Women in Science: Building Communities of Support


By Verónica de la Fuente, 2018 Fulbright Visiting Scholar to MIT

Almost one year ago, I returned to the University of Buenos Aires, Argentina, after completing my Fulbright as a Visiting Scholar at the Massachusetts Institute of Technology (MIT). As a neuroscientist in academia from a developing country, it's valuable to spend part of your career in a developed country. Labs in developed countries tend to have more funding, which translates to modern equipment and access to publishing in the most recognized scientific journals. Going abroad also enhances the probability of meeting face-to-face with scientific leaders, thus benefitting your professional network. Therefore, it is enriching to conduct some scientific research abroad at some point in an academic career.


Caption: Verónica de la Fuente in the lab.


As a Fulbright Visiting Scholar, I worked in an MIT lab, led by Principal Investigator Dr. Kay Tye, a renowned young leader in the systems neuroscience field. Scientific knowledge is not the only thing I have taken from this experience. First, as a female neuroscientist mentoring my own students, I found Dr Tye to be an excellent role model: she is young, brilliant, leading a successful lab in one of the best scientific institutions worldwide, and…she is also a mom. Second, working in that enriching environment gave me the opportunity to participate in discussions on women and other minorities´ participation in STEM fields. 

For instance, we discussed scientific papers about the difficulties that women go through in different stages of their scientific careers. These difficulties faced by women and other minorities are not new; the novelty is how this issue manifests inside academia. Successful women in STEM were invited to tell their personal experiences about how they coped with difficulties, and debates on discrimination and harassment in academia were also organized. Those debates, including those organized by Students Advocating for Increased Diversity in STEM, were actually led by people identifying as minorities or those in positions lower within the academic hierarchy, but supported and encouraged by those in power. That environment was full of discussion, formative, and encouraging, and it motivated me to strongly advocate, from the privileged position I have in my country, for increasing diversity in science and to replicate and organize the type of events that I have had the opportunity to attend at MIT.


Caption: Verónica de la Fuente, center and left, participating in gender-related science events in Buenos Aires, Argentina.


While there are as many women scientists as men in Argentina, the leaky pipeline becomes evident when analyzing women’s participation across the hierarchy (Gender Equality In Science..., The Research Journey Through A Gender Lens). Although many women choose to pursue STEM careers, many fewer come to occupy positions of power compared to men (Personal De Ciencia Y Tecnología). Moreover, as happens in almost every part of the world, women deal with implicit biases that strengthen gender inequality, creating phenomena such as the sticky floor or glass ceiling, due to maternity leave, domestic and care tasks, for example (How the Entire Scientific Community…). Importantly, the story is not the same for every woman, as there are other factors affecting women’s participation in science, such as their socio-economic situation. Inequality has spread silently but effectively: these biases have even impacted the way scientists have designed experiments worldwide, excluding females as a subject of study in many cases (Gendered Innovations).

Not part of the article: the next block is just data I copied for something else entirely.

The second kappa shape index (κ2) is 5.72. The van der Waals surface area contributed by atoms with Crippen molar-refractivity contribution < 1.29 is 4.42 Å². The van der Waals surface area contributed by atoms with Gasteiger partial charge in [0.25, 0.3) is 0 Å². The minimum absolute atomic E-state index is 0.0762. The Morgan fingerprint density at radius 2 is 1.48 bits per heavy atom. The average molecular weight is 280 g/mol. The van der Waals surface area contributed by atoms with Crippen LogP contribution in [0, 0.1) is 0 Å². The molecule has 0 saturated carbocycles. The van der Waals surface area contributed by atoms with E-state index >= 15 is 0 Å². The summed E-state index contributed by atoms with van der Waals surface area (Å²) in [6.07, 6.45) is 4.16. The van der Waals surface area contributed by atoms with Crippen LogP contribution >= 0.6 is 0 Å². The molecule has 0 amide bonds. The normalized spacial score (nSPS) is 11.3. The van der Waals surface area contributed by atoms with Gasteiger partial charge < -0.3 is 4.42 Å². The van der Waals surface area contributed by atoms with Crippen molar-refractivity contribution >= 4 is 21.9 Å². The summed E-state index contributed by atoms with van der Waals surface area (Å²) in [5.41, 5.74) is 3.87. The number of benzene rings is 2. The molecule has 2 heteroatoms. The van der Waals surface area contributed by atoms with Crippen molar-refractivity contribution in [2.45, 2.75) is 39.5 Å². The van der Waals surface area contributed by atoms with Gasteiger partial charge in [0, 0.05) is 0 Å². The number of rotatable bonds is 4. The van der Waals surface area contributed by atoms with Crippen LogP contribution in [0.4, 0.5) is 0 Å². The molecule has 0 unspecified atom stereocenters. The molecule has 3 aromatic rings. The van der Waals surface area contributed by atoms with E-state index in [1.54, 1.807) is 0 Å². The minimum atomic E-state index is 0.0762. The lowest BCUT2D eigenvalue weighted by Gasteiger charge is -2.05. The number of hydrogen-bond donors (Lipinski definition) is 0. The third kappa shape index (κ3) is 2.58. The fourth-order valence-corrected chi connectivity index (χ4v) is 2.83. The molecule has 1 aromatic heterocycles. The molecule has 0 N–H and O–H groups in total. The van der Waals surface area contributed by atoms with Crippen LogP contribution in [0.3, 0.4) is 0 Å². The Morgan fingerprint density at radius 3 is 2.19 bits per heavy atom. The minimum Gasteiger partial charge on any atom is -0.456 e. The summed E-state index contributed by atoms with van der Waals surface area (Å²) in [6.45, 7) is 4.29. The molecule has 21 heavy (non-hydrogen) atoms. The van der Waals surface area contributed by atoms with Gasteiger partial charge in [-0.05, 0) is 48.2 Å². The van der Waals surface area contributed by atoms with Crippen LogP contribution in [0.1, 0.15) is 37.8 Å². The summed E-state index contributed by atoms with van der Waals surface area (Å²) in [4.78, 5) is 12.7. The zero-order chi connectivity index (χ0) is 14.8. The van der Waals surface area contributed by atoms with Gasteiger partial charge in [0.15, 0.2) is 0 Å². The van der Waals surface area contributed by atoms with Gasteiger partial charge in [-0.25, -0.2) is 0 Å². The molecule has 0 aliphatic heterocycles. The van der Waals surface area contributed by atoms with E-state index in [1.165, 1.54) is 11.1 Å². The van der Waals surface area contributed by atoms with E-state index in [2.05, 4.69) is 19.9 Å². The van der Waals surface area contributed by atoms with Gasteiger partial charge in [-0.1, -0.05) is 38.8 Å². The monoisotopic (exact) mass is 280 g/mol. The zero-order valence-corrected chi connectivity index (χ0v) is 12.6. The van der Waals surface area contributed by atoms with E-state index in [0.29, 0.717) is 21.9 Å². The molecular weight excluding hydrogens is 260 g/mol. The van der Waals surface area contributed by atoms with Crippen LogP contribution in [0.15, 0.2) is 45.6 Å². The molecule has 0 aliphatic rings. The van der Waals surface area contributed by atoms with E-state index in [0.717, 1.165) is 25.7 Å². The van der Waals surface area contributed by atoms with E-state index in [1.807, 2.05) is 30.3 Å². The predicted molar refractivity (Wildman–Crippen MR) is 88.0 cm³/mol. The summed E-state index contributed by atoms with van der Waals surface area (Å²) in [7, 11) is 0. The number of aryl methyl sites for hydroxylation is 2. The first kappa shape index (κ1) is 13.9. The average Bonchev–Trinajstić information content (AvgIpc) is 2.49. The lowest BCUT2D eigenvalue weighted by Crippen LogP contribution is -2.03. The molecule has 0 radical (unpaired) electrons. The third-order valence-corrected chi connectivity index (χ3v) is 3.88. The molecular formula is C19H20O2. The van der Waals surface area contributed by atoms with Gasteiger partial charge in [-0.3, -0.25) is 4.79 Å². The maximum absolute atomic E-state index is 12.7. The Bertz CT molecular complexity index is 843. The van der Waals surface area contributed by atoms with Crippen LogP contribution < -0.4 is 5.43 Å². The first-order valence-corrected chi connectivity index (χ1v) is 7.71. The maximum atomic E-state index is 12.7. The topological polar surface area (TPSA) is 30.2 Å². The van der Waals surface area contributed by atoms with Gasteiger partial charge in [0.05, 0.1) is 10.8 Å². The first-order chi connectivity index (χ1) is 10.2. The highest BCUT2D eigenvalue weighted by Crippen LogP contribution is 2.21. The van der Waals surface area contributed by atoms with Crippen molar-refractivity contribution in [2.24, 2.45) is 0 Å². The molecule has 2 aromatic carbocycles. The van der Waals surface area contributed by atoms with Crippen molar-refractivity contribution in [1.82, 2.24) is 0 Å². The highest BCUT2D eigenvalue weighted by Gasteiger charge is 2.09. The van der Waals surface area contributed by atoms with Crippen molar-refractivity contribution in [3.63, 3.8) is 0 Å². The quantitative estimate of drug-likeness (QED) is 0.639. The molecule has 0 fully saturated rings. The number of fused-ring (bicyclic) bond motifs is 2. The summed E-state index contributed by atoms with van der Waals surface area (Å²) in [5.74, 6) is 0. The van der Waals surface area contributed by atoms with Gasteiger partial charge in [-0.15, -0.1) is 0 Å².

Overall, Fulbright brought me an incredible opportunity with different outcomes: not only was I able to gain invaluable academic experience abroad, which I have already started to incorporate at the University of Buenos Aires; I have also become an active advocate for women in academia. I will always remember my time at MIT as one of the best professional experiences I have ever had. Despite these challenges, I am privileged: a university-educated woman with support from my family and institutions. Many women, however, are in difficult situations and need our support. 


Caption: Women in Science posing after an event at the University of Buenos Aires.


After my Fulbright, I have committed myself to helping close the gender gap, and continuing my formal training through attending conferences and workshops on gender and science. Furthermore, I have organized and participated in academic and general events on women in science, and have given lectures on the gender gap in STEM, including at the Argentinean Congress of Neuroscience’s first-ever talk on Gender and Science, a workshop on skills for young scientists/increasing diversity in STEM at ICTP South American Institute for Fundamental Research (ICTP-SAIFR), and within various departments at the University of Buenos Aires. I also organized a campus-wide presentation of CHRISTIANE, A Scientific Bio-Musical, about the life of Christiane Dosne de Pasqualini, an important French-Argentinian scientist and contributor to leukemia research.

Through these events, I have met incredible, like-minded people. By working together to build inclusive science, we can improve the quality of life for everyone, including those who need it most.


Caption: Verónica de la Fuente, left, with actress, director, and granddaughter of Dr. Christiane Dosne de Pasqualini, Belén Pasqualini, after a presentation of CHRISTIANE, A Scientific Bio-Musical at the University of Buenos Aires.